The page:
HITEQ Health Center Cybersecurity Defender Against the Dark Web

Health Centers are being inundated by an unprecedented surge in cybersecurity incidents that are having detrimental effects on healthcare worldwide. New, sophisticated threats seem to appear on a daily basis. Most importantly, these threats are primarily being targeted and spread through end users (vs health IT systems) through social engineering and phishing attack methods. 

Healthcare cybersecurity is the ultimate team sport. The responsibility goes beyond the IT staff and includes front and back office staff, doctors and nurses, patients, executives, and the board of directors. These resources are directed at all levels of the healthcare organization so that they may be proactive and aware and help to defend Health Centers against the Dark Web.

Take some time to read through some of the articles on this page and then fill out the submission form on the right and you will be rewarded with a Health Center Defender Against the Dark Web badge! This is an official badge that is submitted by the HITEQ Center as a proof of completion to the blockchain. Your credentials can be added to profiles such as LinkedIn and verified through accreditation services such as Accredible and Open Badge.


Telehealth Policy during Coronavirus/ COVID-19 Pandemic


Updated 11/16/2020 with NIST Guidance on Securing the Telehealth Remote Monitoring Ecosystem

We are adding additional telehealth information, including policy and regulatory developments, relevant to coronavirus/ COVID-19 pandemic as it impacts health centers as it becomes available. Please see the resource links below.


  • CMS Loosens Restrictions on RHC and FQHC Telemedicine Services – COVID-19 Updates

    • Published by BKD on April 10, 2020.
    • Key Information: Coding and regulatory requirements for implementing telehealth in accordance with CMS's loosened restrictions. Effective March 27, 2020, the CARES Act removed restrictions in place prior to the COVID-19 emergency, and now allows FQHCs to serve as distant site providers for telehealth audiovisual (but not audio-only or telephone) visits, and these can be rendered to new or established patients. CMS also added 80 codes to the existing list of eligible telehealth (audiovisual) services.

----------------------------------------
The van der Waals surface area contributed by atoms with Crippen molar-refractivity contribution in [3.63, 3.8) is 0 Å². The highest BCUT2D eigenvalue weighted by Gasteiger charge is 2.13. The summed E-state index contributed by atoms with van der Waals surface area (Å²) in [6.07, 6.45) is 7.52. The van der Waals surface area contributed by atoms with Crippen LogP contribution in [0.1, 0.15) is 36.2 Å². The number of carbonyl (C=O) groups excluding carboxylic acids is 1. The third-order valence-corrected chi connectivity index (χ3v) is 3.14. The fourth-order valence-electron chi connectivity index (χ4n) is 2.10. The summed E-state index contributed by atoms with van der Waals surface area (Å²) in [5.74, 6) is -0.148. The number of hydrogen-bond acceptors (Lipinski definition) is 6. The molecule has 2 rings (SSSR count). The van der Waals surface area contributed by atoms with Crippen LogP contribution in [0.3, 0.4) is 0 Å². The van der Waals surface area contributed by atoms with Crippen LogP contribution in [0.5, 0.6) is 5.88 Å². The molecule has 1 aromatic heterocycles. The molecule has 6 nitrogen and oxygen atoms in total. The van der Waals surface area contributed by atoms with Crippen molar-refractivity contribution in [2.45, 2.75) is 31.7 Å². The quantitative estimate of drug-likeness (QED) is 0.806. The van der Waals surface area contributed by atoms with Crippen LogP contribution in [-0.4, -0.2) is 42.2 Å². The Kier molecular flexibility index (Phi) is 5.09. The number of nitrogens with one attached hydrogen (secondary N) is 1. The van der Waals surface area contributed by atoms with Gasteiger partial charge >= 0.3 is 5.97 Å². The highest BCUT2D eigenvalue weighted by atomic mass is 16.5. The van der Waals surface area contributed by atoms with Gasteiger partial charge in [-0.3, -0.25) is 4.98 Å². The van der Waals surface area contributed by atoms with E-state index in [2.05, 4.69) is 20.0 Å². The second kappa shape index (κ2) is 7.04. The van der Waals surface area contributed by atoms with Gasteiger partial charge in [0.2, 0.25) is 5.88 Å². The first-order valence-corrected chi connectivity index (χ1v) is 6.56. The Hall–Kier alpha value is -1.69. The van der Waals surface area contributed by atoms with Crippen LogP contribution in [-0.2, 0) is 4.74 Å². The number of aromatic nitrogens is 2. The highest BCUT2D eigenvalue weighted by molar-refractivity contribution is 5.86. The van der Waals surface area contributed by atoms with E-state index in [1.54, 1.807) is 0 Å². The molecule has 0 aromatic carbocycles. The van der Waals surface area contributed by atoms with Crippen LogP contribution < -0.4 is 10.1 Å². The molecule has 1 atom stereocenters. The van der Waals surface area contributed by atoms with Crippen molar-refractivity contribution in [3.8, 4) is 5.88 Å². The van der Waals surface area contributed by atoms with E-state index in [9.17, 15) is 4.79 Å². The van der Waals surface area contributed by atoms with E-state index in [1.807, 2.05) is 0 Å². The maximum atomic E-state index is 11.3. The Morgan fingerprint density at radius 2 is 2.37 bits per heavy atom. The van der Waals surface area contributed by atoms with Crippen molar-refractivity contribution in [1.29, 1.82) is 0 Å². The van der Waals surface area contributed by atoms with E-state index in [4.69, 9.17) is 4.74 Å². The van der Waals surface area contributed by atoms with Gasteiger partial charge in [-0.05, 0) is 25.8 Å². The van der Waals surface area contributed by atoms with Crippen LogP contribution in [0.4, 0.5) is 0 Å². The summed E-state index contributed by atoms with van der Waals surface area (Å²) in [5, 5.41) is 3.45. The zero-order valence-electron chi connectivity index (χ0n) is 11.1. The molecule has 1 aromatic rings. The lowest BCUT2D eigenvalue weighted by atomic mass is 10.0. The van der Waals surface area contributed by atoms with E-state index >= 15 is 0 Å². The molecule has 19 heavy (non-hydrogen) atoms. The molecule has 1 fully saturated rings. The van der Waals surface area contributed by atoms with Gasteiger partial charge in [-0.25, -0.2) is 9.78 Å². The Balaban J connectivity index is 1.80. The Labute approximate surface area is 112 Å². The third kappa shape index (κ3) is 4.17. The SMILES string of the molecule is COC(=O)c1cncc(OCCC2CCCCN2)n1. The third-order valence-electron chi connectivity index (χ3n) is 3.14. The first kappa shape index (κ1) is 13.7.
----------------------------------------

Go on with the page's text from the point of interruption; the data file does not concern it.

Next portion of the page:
• Telehealth Coverage Policies In The Time Of COVID-19 to Date

    • Published by the Center for Connected Health Policy, updated regularly in March and April 2020.
    • Key Information: Telehealth waivers under Medicare and Medicaid are in place, as well as DEA actions permitting prescriptions for controlled substances via telemedicine. Scroll to the bottom of the page for FQHC specific information.





  • Telehealth and Telephone Visits in the Time of COVID-19: Sample FQHC Workflows

    • Published by the Center for Care Innovations, March 24, 2020.
    • Key Information: Many health centers and safety net clinics are switching their scheduled in-person visits to telephone or video visits, this resource provides some sample workflows and guidance for how clinics are making this transition, including examples from eClinicalWorks, NextGen, and OCHIN Epic. 
    • An appointment rescheduling flowsheet from a health clinic is available from NEMJ.


  • COVID-19 Public Health Emergency Response and 42 CFR Part 2 Guidance

    • Published by the Substance Abuse and Mental Health Services Administration (SAMHSA) on March 19, 2020.
    • Key Information: There has been an increased need for telehealth services, and in some areas without adequate telehealth technology, providers are offering telephonic consultations to patients. In such instances, providers may not be able to obtain written patient consent for disclosure of substance use disorder records. The prohibitions on use and disclosure of patient identifying information under 42 C.F.R. Part 2 would not apply in these situations to the extent that, as determined by the provider(s), a medical emergency exists.


  • State Data and Policy Actions to Address Coronavirus

    • Published and updated March and April 2020 by Kaiser Family Foundation.
    • Key information: This site is tracking state-by-state policy actions such as state waivers of cost sharing for COVID-19 testing, state waivers of prior authorization requirements, early perscription refills, and expanded marketplace insurance enrollment.
    • Other important sources of state information are Medicaid Federal Disaster Resources which includes details on each state’s 1135 Waiver as approved by CMS and the Center for Connected Health Policy's tracking of COVID-19 related state actions.


Health Center Defender Against the Dark Web Badge Confirmation